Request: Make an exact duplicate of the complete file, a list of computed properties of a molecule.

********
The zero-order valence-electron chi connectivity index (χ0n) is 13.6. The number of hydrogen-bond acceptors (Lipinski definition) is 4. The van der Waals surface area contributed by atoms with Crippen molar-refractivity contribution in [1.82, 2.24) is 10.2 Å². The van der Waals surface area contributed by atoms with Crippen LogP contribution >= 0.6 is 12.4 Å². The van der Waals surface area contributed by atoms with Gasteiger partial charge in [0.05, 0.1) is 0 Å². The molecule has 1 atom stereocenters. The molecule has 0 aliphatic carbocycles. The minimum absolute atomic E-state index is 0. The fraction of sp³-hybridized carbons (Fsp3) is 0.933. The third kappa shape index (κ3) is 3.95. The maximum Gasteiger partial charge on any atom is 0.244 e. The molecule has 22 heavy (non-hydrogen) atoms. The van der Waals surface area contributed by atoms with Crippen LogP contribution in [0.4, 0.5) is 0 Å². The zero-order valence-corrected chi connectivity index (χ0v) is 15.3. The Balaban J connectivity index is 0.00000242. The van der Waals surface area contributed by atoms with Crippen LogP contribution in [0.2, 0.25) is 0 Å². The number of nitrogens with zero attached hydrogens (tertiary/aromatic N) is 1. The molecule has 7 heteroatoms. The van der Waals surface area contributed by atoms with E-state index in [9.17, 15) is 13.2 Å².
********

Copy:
The zero-order valence-electron chi connectivity index (χ0n) is 13.6. The number of hydrogen-bond acceptors (Lipinski definition) is 4. The van der Waals surface area contributed by atoms with Crippen molar-refractivity contribution in [1.82, 2.24) is 10.2 Å². The van der Waals surface area contributed by atoms with Crippen LogP contribution >= 0.6 is 12.4 Å². The van der Waals surface area contributed by atoms with Gasteiger partial charge in [0.05, 0.1) is 0 Å². The molecule has 1 atom stereocenters. The molecule has 0 aliphatic carbocycles. The minimum absolute atomic E-state index is 0. The fraction of sp³-hybridized carbons (Fsp3) is 0.933. The third kappa shape index (κ3) is 3.95. The maximum Gasteiger partial charge on any atom is 0.244 e. The molecule has 22 heavy (non-hydrogen) atoms. The van der Waals surface area contributed by atoms with Crippen LogP contribution in [0.4, 0.5) is 0 Å². The zero-order valence-corrected chi connectivity index (χ0v) is 15.3. The Balaban J connectivity index is 0.00000242. The van der Waals surface area contributed by atoms with Crippen LogP contribution in [0.2, 0.25) is 0 Å². The number of nitrogens with zero attached hydrogens (tertiary/aromatic N) is 1. The molecule has 7 heteroatoms. The van der Waals surface area contributed by atoms with E-state index in [9.17, 15) is 13.2 Å².